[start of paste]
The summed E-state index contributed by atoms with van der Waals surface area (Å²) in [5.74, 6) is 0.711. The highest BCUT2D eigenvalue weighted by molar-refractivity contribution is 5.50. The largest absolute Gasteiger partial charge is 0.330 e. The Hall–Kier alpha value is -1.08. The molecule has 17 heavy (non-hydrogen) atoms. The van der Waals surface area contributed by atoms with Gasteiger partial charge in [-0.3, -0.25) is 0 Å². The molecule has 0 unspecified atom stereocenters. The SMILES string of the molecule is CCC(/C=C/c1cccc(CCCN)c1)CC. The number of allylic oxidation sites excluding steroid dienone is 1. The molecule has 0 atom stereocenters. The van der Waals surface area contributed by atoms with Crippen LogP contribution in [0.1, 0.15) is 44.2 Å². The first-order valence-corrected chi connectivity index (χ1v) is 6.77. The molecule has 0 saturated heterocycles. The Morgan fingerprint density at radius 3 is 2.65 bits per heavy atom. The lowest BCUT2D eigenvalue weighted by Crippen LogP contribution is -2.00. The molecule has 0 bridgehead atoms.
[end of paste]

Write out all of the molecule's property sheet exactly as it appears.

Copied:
The summed E-state index contributed by atoms with van der Waals surface area (Å²) in [5.74, 6) is 0.711. The highest BCUT2D eigenvalue weighted by molar-refractivity contribution is 5.50. The largest absolute Gasteiger partial charge is 0.330 e. The Hall–Kier alpha value is -1.08. The molecule has 17 heavy (non-hydrogen) atoms. The van der Waals surface area contributed by atoms with Gasteiger partial charge in [-0.3, -0.25) is 0 Å². The molecule has 0 unspecified atom stereocenters. The SMILES string of the molecule is CCC(/C=C/c1cccc(CCCN)c1)CC. The number of allylic oxidation sites excluding steroid dienone is 1. The molecule has 0 atom stereocenters. The van der Waals surface area contributed by atoms with Crippen LogP contribution in [0.1, 0.15) is 44.2 Å². The first-order valence-corrected chi connectivity index (χ1v) is 6.77. The molecule has 0 saturated heterocycles. The Morgan fingerprint density at radius 3 is 2.65 bits per heavy atom. The lowest BCUT2D eigenvalue weighted by Crippen LogP contribution is -2.00. The molecule has 0 bridgehead atoms.